Food for thought
Dietician dishes out wealth of pertinent nutritional expertise at Veterans Administration Medical Center
Position: Chief of Hospitality and Food Service, Carl T. Hayden Veterans Administration Medical Center, Phoenix.
Job description: Responsible for the planning, developing, organizing, staffing, implementing of a high-quality food production and food service program for the veteran population served at the VA Medical Center.
Time on the job: With the VA system for 3½ years; 11 months in current role.
Education: BS in 2002 and MS in 2004 in Human Nutrition from Arizona State University
Résumé highlights: Leadership Development Institute Graduate; Past board member of the Central District of the Arizona Dietetic Association; Taught classes at ASU, Grand Canyon University and Scottsdale Culinary Institute.
Life lessons learned on the job: “You get what you put in. If I am not giving my best effort each day then how am I to expect my staff to do the same? I wake up each day and attempt to find the strength, patience, and dedication to lead by example. Some days I succeed in this and some days I do not.”
Proudest accomplishment: “My first dietetic intern. I began my VA career as an intern, so when I was able to work my way up the career ladder to a position where I was able to offer an intern an opportunity to train in our facility it felt great to give back to the profession. I made it tough on my first intern, but I know she appreciated the journey and how much she really learned in a matter of a few short months.”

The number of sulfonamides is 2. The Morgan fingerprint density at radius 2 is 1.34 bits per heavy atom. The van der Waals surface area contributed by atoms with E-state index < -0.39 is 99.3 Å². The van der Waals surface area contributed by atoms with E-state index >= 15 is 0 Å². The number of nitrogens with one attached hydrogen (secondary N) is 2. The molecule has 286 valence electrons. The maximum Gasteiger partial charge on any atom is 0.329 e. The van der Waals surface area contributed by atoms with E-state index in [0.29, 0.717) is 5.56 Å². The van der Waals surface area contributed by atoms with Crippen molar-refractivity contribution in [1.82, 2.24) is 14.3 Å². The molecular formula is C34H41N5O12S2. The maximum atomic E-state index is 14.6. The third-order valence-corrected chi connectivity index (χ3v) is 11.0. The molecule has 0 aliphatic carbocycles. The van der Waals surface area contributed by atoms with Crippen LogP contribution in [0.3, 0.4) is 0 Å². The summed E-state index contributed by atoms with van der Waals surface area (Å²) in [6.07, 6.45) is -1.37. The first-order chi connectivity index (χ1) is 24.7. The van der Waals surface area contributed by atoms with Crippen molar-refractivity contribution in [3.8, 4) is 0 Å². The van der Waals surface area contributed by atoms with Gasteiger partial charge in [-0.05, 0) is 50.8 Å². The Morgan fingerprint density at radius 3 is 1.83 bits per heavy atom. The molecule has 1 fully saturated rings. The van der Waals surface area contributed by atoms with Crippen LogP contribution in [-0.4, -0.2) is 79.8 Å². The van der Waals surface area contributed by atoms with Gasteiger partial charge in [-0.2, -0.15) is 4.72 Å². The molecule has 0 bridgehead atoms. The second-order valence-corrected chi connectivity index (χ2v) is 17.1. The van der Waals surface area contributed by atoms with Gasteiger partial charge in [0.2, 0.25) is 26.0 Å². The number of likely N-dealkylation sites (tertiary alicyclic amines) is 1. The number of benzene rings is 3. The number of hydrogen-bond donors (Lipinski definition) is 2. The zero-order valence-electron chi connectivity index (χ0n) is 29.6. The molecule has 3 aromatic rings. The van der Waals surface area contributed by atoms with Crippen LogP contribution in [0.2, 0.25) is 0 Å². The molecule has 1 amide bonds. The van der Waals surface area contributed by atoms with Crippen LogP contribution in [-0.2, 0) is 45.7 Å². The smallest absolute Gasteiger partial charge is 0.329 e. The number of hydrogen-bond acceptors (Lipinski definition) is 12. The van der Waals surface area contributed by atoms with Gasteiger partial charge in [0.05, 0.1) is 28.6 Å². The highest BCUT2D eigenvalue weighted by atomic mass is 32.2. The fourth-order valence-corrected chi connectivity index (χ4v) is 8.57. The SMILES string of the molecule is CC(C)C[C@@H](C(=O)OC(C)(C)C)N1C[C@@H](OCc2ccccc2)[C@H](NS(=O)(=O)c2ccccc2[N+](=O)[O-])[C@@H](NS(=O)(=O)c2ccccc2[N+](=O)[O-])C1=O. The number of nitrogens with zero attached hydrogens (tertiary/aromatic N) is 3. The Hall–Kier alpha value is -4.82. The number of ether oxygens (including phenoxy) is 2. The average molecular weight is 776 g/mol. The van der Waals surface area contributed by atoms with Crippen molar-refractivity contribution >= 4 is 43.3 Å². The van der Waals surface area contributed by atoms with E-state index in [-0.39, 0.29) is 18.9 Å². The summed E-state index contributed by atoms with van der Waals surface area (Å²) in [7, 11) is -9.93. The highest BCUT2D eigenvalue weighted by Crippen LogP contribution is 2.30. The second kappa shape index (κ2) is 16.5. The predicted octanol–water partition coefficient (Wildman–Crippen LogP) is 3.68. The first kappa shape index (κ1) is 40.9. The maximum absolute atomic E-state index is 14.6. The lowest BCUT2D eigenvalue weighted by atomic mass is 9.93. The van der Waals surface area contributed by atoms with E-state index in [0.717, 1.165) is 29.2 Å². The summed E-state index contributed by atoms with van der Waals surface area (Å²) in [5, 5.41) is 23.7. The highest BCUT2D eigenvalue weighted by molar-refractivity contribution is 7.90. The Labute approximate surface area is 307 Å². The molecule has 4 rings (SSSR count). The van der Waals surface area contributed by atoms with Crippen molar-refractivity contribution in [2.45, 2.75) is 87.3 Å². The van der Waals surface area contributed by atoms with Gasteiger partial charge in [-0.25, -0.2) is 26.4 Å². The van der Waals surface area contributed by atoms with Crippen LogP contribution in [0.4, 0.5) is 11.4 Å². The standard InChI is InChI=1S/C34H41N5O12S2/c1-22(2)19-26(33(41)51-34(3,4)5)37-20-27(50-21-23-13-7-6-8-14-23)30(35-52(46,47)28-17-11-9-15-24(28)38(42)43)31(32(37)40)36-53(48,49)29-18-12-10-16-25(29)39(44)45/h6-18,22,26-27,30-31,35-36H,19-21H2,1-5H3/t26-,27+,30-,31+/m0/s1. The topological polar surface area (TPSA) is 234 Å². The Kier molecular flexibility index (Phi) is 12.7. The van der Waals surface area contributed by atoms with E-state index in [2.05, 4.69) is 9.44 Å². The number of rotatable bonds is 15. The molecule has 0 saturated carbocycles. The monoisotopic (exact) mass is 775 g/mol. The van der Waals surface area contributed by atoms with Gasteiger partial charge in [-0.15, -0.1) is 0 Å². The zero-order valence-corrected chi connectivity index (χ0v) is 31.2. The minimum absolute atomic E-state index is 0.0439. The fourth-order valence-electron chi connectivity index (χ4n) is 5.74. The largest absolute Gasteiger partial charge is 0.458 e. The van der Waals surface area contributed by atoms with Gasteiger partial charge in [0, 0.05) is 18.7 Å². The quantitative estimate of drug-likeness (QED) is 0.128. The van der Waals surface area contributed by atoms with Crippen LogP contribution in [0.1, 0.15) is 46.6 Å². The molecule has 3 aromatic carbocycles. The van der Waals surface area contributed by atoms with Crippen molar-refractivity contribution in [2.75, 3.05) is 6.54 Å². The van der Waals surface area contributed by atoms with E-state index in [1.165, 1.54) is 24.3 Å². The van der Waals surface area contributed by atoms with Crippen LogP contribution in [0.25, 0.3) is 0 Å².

Best career advice you have received: “Perception is reality. Human behavior can be tricky at times. I have a large staff with diverse professional and educational backgrounds. How they perceive their work environment and how their work environment really is does not always match. However, their actions and responses to their work environment will always reflect their unique perception. If I do not take the time to put myself in their shoes and discover the world from their viewpoint, then it is difficult for me to accommodate or support
their wants and needs.”
Most important concept you learned in school as it pertains to your career: “The difference between a good source of a nutrient and a common source of a nutrient. For example, liver is an excellent source of Vitamin A, but not a very common source. A common source of Vitamin A is fortified milk. Food recommendations or food menus should be based on both those concepts to increase the nutritional profile, but also to increase compliance.”
Most challenging aspect of your profession: “Others often think dietitians are supposed to always eat perfectly healthy all the time. Guess what? We eat chocolate cake sometimes, too. It is about moderation and making healthy choices throughout the day, not about always restricting yourself from some of those fantastic culinary treats.”
If you had to recareer: “I would attend culinary school and utilize my nutrition and food service background to open a small restaurant that would specialize in great tasting, healthy cuisine. Growing up in Santa Fe, New Mexico, has also given me a taste for spicy food so I would include some red chile and green chile recipes on the menu.”
Closing quote: “A nickel will get you on the subway, but garlic will get you a seat.”
– old New York proverb
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